Gold Retreats as Stronger Dollar, Rally to Record Prompt Sales

Gold Retreats as Stronger Dollar, Rally to Record Prompt Sales
March 10 (Bloomberg) -- Gold fell the most in a week as a stronger dollar prompted some investors to sell the metal after unrest in the Middle East and northern Africa pushed prices to a record.

The dollar rose against a basket of six major currencies and oil fell for a third straight day. Gold futures reached an all-time high of $1,445.70 an ounce on March 7 as violence in Libya escalated.

“The weakness in crude oil and the stronger dollar are pushing gold lower,” said Frank Lesh, a trader at FuturePath Trading LLC in Chicago. “Gold went up and made new highs this week, but there was no follow-through, so traders are liquidating their positions because the trade is not working.”

Gold futures for April delivery declined $17.10, or 1.2 percent, to settle at $1,412.50 at 1:51 p.m. on the Comex in New York, the biggest drop since March 3. The metal has climbed 27 percent in the past year.

“There are short-term traders and investors who want to reap profits after the rally,” said Chae Un Soo, a Seoul-based trader with KEB Futures Co. “Losses will be limited as there’s an enormous interest in gold and precious metals.”

Muammar Qaddafi’s forces resumed air strikes on oil hubs in the central area of Libya’s coastline that mark the east-west dividing line in the nation’s civil war. More than 400 people have been killed and 2,000 wounded in the clash since Feb. 17, a member of the insurgents’ provisional health committee told reporters yesterday in Benghazi.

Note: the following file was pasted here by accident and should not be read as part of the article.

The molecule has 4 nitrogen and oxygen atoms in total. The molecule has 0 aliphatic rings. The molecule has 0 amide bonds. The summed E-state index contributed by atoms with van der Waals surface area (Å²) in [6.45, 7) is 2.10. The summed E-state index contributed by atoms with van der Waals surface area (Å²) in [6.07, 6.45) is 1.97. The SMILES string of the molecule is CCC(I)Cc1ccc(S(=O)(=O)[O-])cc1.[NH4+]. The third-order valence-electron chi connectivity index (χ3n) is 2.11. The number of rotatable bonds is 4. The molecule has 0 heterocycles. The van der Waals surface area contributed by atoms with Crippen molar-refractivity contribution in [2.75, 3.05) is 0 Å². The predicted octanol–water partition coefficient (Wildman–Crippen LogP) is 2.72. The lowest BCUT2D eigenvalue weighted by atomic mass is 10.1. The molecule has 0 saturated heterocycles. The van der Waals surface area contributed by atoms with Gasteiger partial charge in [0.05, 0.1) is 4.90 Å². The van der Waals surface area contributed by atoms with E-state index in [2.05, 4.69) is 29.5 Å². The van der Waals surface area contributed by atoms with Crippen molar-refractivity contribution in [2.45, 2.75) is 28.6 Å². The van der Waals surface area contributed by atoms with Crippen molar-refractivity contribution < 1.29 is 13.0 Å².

Gold fell as much as 1.9 percent before paring losses after the Associated Press reported that police in Saudi Arabia opened fire at a rally after the government warned it won’t tolerate protests.

‘Day of Rage’

Postings on websites have called for a nationwide “Day of Rage” in Saudi Arabia on March 11. The country is the world’s biggest oil exporter.

“The real fear is that any of the Middle East upheaval will spread to Saudi Arabia,” Lesh of FuturePath said.

Silver futures for May delivery fell 98.1 cents, or 2.7 percent, to $35.066 an ounce on the Comex. The price climbed to $36.745 on March 7, the highest since March 1980. That year, the metal reached a record $50.35.

Palladium futures for June delivery slid $15.25, or 2 percent, to $766.40 an ounce on the New York Mercantile Exchange. Platinum futures for April delivery dropped $36.40, or 2 percent, to $1,765.60 an ounce.

--With assistance from Kyoungwha Kim in Singapore and Nicholas Larkin in London. Editors: Millie Munshi, Steve Stroth

To contact the reporter on this story: Pham-Duy Nguyen in Seattle at

To contact the editor responsible for this story: Steve Stroth at